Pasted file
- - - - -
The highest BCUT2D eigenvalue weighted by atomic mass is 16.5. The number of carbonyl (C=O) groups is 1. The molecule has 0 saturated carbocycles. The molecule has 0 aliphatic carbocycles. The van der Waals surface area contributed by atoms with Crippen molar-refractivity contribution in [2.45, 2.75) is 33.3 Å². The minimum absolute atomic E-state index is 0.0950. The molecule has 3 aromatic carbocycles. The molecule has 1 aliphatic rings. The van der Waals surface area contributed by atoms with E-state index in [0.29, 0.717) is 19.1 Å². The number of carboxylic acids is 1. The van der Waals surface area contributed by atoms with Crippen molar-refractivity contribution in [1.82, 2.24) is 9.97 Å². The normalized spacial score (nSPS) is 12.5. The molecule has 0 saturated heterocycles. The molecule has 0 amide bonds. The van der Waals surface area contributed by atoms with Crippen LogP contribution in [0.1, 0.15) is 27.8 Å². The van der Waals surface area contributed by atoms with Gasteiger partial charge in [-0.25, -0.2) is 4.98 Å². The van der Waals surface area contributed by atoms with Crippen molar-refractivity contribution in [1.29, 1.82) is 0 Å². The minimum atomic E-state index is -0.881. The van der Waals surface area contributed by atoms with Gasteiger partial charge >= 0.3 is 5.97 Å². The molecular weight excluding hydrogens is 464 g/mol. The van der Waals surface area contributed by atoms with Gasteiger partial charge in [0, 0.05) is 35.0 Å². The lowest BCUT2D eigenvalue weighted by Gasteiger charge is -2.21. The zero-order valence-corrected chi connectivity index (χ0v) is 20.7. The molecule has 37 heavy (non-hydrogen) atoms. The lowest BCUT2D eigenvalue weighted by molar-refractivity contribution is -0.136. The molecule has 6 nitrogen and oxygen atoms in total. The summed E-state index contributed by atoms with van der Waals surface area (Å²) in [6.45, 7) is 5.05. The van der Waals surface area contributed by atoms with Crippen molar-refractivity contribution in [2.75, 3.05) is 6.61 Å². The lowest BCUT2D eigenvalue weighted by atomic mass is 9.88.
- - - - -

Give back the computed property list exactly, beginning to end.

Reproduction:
The highest BCUT2D eigenvalue weighted by atomic mass is 16.5. The number of carbonyl (C=O) groups is 1. The molecule has 0 saturated carbocycles. The molecule has 0 aliphatic carbocycles. The van der Waals surface area contributed by atoms with Crippen molar-refractivity contribution in [2.45, 2.75) is 33.3 Å². The minimum absolute atomic E-state index is 0.0950. The molecule has 3 aromatic carbocycles. The molecule has 1 aliphatic rings. The van der Waals surface area contributed by atoms with E-state index in [0.29, 0.717) is 19.1 Å². The number of carboxylic acids is 1. The van der Waals surface area contributed by atoms with Crippen molar-refractivity contribution in [1.82, 2.24) is 9.97 Å². The normalized spacial score (nSPS) is 12.5. The molecule has 0 saturated heterocycles. The molecule has 0 amide bonds. The van der Waals surface area contributed by atoms with Crippen LogP contribution in [0.1, 0.15) is 27.8 Å². The van der Waals surface area contributed by atoms with Gasteiger partial charge in [-0.25, -0.2) is 4.98 Å². The van der Waals surface area contributed by atoms with Crippen molar-refractivity contribution in [1.29, 1.82) is 0 Å². The minimum atomic E-state index is -0.881. The van der Waals surface area contributed by atoms with Gasteiger partial charge >= 0.3 is 5.97 Å². The molecular weight excluding hydrogens is 464 g/mol. The van der Waals surface area contributed by atoms with Gasteiger partial charge in [0, 0.05) is 35.0 Å². The lowest BCUT2D eigenvalue weighted by Gasteiger charge is -2.21. The zero-order valence-corrected chi connectivity index (χ0v) is 20.7. The molecule has 37 heavy (non-hydrogen) atoms. The lowest BCUT2D eigenvalue weighted by molar-refractivity contribution is -0.136. The molecule has 6 nitrogen and oxygen atoms in total. The summed E-state index contributed by atoms with van der Waals surface area (Å²) in [6.45, 7) is 5.05. The van der Waals surface area contributed by atoms with Crippen molar-refractivity contribution in [2.75, 3.05) is 6.61 Å². The lowest BCUT2D eigenvalue weighted by atomic mass is 9.88.